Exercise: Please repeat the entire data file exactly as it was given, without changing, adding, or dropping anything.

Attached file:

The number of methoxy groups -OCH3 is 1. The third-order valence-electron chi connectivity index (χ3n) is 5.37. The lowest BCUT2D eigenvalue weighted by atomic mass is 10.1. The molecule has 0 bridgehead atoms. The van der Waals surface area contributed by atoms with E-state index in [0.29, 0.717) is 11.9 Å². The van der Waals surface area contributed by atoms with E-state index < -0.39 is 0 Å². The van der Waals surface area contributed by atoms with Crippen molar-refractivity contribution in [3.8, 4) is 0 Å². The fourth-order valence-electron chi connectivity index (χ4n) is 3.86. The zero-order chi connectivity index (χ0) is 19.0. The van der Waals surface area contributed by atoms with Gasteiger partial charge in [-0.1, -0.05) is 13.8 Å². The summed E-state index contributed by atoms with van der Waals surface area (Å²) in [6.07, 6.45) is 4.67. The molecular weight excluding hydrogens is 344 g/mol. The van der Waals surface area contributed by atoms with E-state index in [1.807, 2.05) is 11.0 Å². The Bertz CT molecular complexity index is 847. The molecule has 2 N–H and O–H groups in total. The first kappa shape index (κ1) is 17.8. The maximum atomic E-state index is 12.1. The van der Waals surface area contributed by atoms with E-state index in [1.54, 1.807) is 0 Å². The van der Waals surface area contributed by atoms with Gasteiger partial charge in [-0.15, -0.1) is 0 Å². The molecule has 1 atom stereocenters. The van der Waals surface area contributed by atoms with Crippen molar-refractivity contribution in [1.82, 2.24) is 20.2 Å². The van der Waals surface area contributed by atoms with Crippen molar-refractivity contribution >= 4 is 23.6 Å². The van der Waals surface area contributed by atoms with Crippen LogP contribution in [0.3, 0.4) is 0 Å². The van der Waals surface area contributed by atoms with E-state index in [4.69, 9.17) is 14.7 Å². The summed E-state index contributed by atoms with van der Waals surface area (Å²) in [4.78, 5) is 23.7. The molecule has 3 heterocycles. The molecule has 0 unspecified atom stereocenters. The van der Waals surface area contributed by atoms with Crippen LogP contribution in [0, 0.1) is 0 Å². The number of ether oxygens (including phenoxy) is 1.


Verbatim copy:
The number of methoxy groups -OCH3 is 1. The third-order valence-electron chi connectivity index (χ3n) is 5.37. The lowest BCUT2D eigenvalue weighted by atomic mass is 10.1. The molecule has 0 bridgehead atoms. The van der Waals surface area contributed by atoms with E-state index in [0.29, 0.717) is 11.9 Å². The van der Waals surface area contributed by atoms with E-state index < -0.39 is 0 Å². The van der Waals surface area contributed by atoms with Crippen molar-refractivity contribution in [3.8, 4) is 0 Å². The fourth-order valence-electron chi connectivity index (χ4n) is 3.86. The zero-order chi connectivity index (χ0) is 19.0. The van der Waals surface area contributed by atoms with Gasteiger partial charge in [-0.1, -0.05) is 13.8 Å². The summed E-state index contributed by atoms with van der Waals surface area (Å²) in [6.07, 6.45) is 4.67. The molecular weight excluding hydrogens is 344 g/mol. The van der Waals surface area contributed by atoms with E-state index in [1.807, 2.05) is 11.0 Å². The Bertz CT molecular complexity index is 847. The molecule has 2 N–H and O–H groups in total. The first kappa shape index (κ1) is 17.8. The maximum atomic E-state index is 12.1. The van der Waals surface area contributed by atoms with E-state index in [1.54, 1.807) is 0 Å². The van der Waals surface area contributed by atoms with Gasteiger partial charge in [-0.15, -0.1) is 0 Å². The molecule has 1 atom stereocenters. The van der Waals surface area contributed by atoms with Crippen molar-refractivity contribution in [1.82, 2.24) is 20.2 Å². The van der Waals surface area contributed by atoms with Crippen molar-refractivity contribution >= 4 is 23.6 Å². The van der Waals surface area contributed by atoms with Crippen LogP contribution in [0.3, 0.4) is 0 Å². The van der Waals surface area contributed by atoms with E-state index in [4.69, 9.17) is 14.7 Å². The summed E-state index contributed by atoms with van der Waals surface area (Å²) in [4.78, 5) is 23.7. The molecule has 3 heterocycles. The molecule has 0 unspecified atom stereocenters. The van der Waals surface area contributed by atoms with Crippen LogP contribution in [0, 0.1) is 0 Å². The number of ether oxygens (including phenoxy) is 1.